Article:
I wanted to share something cool that I just read in Terri Hatcher's book (I finally finished it!):

". . .there's joy in what you've got, even if you can't see it by yourself.

That's why I wrote this book. I want us to be there for each other, by accident and on purpose. . . .I remember that for every action there's an equal and opposite reaction. You toss a ball up in the air, it comes down. That's the way I see us affecting each other in life. The intensity of your passion in the world, whether you build houses or raise children or manufacture computer chips, and that action creates consequences. Those consequences have their own effects. So in everything we do, we're responsible, as a community--for our planet, for our society, and for each other."

Thursday, August 10, 2006

Happy Birthday, Dessie

Dessie is named after my grandmother. I love that name. I aspire to that name. Dessie used to be my funniest, energetic, and fun-nest sister. More talent and heart than the rest of us put together.

She's had a rough time of it the last 15 years. She began to remember abuse at the hands of my father and went off the deep end. She ended up being married three times, left her family, and met up with a couple of real jerks. Now she lives with a Catholic guy, who is a great cook, and a jerk. She says he loves her. I think he dominates her. Her relationship with her children is tenuous, careful.

When we get together, we could laugh for hours. Now Dessie takes a few extra seconds before she can process and more often just smiles quietly than her signature cackle-giggle. We used to eat the candy she shoplifted and fight the fights she would start as she--pit-bull-like--thought she was ten foot tall and bullet proof. We used to hold her down and punch her and she would laugh. That sounds so sick. But when you're poor, I guess you entertain yourself how you can.

I miss my sister. Today she turns 50. How weird it that? To have a younger sister who is the ancient age of 50. To have a younger sister who is light years older than you is sad.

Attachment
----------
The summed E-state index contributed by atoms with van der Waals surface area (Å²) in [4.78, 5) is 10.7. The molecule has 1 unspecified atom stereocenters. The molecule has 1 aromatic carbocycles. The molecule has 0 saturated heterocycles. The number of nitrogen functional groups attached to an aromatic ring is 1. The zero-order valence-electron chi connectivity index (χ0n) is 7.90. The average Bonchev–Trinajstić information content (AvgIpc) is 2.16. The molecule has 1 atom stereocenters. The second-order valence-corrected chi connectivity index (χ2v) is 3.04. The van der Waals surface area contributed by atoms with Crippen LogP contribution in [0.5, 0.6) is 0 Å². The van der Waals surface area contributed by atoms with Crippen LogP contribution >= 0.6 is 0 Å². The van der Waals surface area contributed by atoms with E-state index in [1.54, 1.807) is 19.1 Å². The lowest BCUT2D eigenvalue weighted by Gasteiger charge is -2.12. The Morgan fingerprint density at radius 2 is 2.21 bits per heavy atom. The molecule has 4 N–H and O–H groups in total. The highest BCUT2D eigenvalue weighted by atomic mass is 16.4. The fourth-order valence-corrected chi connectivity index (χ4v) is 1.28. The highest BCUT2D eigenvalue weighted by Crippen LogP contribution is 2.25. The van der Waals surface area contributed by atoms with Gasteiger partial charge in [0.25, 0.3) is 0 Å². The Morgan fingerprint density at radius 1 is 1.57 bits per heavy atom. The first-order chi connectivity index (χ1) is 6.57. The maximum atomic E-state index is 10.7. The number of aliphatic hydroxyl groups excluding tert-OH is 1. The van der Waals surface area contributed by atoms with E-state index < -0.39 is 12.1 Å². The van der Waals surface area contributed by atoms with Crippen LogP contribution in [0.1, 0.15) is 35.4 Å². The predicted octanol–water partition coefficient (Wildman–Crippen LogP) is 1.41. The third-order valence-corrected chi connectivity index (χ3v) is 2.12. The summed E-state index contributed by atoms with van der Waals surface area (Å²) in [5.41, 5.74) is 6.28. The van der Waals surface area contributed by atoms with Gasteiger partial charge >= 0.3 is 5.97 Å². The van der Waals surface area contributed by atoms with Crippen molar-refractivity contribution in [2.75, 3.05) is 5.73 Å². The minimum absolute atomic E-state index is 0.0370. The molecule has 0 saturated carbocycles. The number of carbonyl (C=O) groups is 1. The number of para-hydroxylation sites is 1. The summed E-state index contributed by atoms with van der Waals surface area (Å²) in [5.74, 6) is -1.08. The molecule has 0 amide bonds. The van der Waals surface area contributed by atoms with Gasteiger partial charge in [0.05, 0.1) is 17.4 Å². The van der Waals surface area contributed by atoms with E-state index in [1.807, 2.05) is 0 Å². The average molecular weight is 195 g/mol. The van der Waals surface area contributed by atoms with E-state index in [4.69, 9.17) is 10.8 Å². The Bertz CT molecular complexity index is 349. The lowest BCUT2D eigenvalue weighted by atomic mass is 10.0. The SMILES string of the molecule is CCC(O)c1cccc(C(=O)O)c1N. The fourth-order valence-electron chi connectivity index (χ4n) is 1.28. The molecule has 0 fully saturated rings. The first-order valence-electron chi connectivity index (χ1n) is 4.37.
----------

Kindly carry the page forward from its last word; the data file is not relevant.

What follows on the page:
Saturday, August 05, 2006

Bill loses his temper

My husband is usually a dignified sort of person. He misses being a gentle giant by a hair because of his anal attitude towards tasks. He's like his mother, who used to offer her suggestions until I agreed with her just to shut her up. I've said it's like being beaten to death by a butterfly.

He and I bicker constantly because we are both OCD--I about people, he about tasks. So I see him mad quite a bit. It's a fair fight :).

Others, though, seldom see this side of him. But he came home from work yesterday disappointed with himself because he'd lost his temper with a co-worker. He was embarrassed, I thought it was funny.

A young man, our daughter's age, who works in the detail shop of the car dealership where Bill is a salesman, smarted off to Bill when he asked him to put gas in a car. Bill was at the wheel of said car at the time and the young man said, "you go do it, Bill. Do your job."

It's funny the things that can push a 60 year old bald-headed man over the edge. A man who never cusses. He says dog manure, not dog poop.

Bill put the car in park, got out and walked up to that kid, madder than heck, got in his face said, "You snot-snosed little shit, don't you ever talk to me that way again. You do your job." Bill said the boy stood there in shock, which was a good thing because he felt like punching him. The two other guys standing there kept their mouth shut, also.

And he got in the car and drove off. He's mortified. I'm entertained. I wonder what that kid will say to Sarah? "Your dad almost punched me out?"

Friday, August 04, 2006

Bill in the morning

When Bill and I were engaged, I went over to his house early one morning for some reason. I opened the kitchen door and he was sitting at the table with his head bowed, praying over his breakfast. He looked a little embarrassed, but I was impressed.

He never eats without blessing his food (not counting at McDonald's). I can look into the kitchen from my office. I cook his breakfast (or he does :)), set it on the table and go into the office. Then I watch for him to bow his head, as he invariably does, to bless his food. We have this moment of silence as I bow my head with him.

He is a good man.